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Tuesday, April 8, 2008

Final Four: Mapping The Rosters

A classic championship game between Kansas and Memphis brought the 2007-08 season to a close in proper fashion last night. The Jayhawks' 75-68 win came in the seventh overtime game in NCAA championship game history. [box score]

When you look back at this tournament a few years from now, Wisconsin's exit will not appear as poor as it seemed at the time. When Davidson hung with the eventual national champion until the final shot, the whole Midwest Region got a boost. If you can't win, you hope the team that beats you was the best in the country. In UW's case, this was close enough. From one angle, you could make an argument--albeit a shaky one--that Wisconsin lost to the second-best team in the tournament this year.

In days leading up to the title game, I started thinking back to a recent New York Times piece on the composition of Wisconsin's roster (thanks to Jon Linder for pointing it out). The map got me thinking both about the direction UW's program is headed and also about what it takes to build a truly elite, NCAA Championship-level squad these days.

Wisconsin has concentrated traditionally on snagging the best players from the state and filling in needed pieces from its midwestern neighbors. Bo Ryan has placed a premium on finding players who will best fit his swing offense and embrace the team concept. It's easy to fill a roster with that kind of players when your legendary head coach has inspired half of the high school coaches in the state to run his system.

I have constructed some player origin maps to show how this type of roster-building strategy appears spatially. Almost every program is going to fill extra roster spots with walk-ons from around the state, so I concentrated on mapping the scholarship athletes. Though we have been able to cherry-pick some talent from Minnesota lately, the 2007-08 roster was still heavily local:

Now look at Monday night's title game match-up. See where Kansas and Memphis are pulling players from? All over. Compare these maps and apparent strategies with Wisconsin's more regional map:

Both school's rosters featured scholarship players from 10 different states this season. Kansas has natural ties to the heartland, but nearly every corner of the country is represented. Memphis' turf seems restricted only to anything east of the Mississippi River. These are two of the nation's premier programs which can basically pick and choose the recruits they want. Similarly, top-flight prospects desire to play for these schools, no matter where they grew up.

The question is, will Bo Ryan change his recruiting. Does he agree with the pessimists that decry a lack of athleticism on his team and feel the need to look outside Wisconsin's borders to find it? More likely is that (1)the recent classes of high school seniors in Wisconsin have been less talented than usual and (2)the Badgers continue to raise their profile nationally in the minds of prep hoop stars.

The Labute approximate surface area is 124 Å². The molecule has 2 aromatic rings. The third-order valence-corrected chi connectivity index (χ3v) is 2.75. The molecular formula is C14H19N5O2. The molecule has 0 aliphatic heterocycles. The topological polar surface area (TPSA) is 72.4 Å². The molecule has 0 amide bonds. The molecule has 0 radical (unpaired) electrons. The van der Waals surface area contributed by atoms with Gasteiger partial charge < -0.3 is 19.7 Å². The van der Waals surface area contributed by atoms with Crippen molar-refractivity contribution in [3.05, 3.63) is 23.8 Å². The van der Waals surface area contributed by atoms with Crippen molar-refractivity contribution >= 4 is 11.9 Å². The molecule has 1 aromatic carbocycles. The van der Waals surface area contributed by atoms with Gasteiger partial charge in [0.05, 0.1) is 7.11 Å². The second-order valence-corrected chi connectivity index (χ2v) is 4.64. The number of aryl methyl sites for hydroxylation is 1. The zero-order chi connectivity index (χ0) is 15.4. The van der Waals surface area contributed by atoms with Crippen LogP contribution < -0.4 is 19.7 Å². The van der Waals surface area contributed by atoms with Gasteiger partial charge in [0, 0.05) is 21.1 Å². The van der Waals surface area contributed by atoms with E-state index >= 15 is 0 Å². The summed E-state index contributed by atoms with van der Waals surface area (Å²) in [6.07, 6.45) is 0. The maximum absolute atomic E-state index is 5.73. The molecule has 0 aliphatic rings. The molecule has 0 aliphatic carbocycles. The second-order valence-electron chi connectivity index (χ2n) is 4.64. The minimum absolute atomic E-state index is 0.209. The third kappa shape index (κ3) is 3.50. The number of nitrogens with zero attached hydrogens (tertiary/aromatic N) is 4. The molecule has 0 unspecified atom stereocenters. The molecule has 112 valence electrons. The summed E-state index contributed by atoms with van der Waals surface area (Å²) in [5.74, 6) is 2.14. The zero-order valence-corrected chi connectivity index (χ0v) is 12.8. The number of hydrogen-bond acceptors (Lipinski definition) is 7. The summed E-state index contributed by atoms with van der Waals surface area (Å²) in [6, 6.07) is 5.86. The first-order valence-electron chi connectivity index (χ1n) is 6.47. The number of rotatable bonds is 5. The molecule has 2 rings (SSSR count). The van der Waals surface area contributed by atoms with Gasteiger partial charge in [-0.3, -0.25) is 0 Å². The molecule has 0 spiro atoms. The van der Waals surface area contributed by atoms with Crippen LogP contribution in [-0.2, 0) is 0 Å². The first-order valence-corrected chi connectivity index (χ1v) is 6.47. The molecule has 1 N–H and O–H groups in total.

This fall, five new freshmen will join the Badgers, none of which will be from Wisconsin. The departing senior class this spring consists of four in-state contributors (3 scholarship, 1 walk-on). In just one year, Wisconsin has added three new states to it's recruiting footprint* to up the total to eight. As I mentioned before, this is probably more of a drastic blip than an official trend. If the team keeps winning 30 games a year, though, the opportunities to pick and choose become even greater and more frequent.

*This map assumes 2008 recruit Ryan Evans will occupy Kevin Gullikson's 2008-09 scholarship.

Round 5 (& 6) data
With all the Big Ten teams long-gone and no other 3-seeds left to compare to Wisconsin's run, there is nothing left to track but my pathetic bracket. When North Carolina and UCLA were both eliminated at the Final Four, the debacle was complete.

My picks: 37/63 (58.7%) Round 5 (& 6): 0-3

1 comment:

  1. This is a great point, and one of the interesting twists in Bo Ryan's legacy, such that it is. The Badgers were a good, possibly great, team this year; but largely ignored by the National media because the TEAM contains zero NBA prospects.

    The high schools in Wisconsin just simply do not put out world-class NBA talent. You could do a map like that for every team in the Big 10, and you'd probably find that the teams consistently at the top pull from the widest recruiting pools. One exception might be Illinois, which has a strong Chicago connection (though one could argue that Chicago is a different state from the rest of Illinois).

    So, having said that, to "lock in" the program, Bo really only needs to do one thing. Get ONE big-name, flashy all-everything twelve-star recruit and let him put up gaudy numbers in the swing system. If he can get ONE, he can have at least one every single year.

    Of course, there's always the argument that one player CAN'T put up gaudy numbers in the swing. And, one could also argue that the swing skills don't translate to the NBA style, and a player with NBA-aspirations would be wasting his time here.


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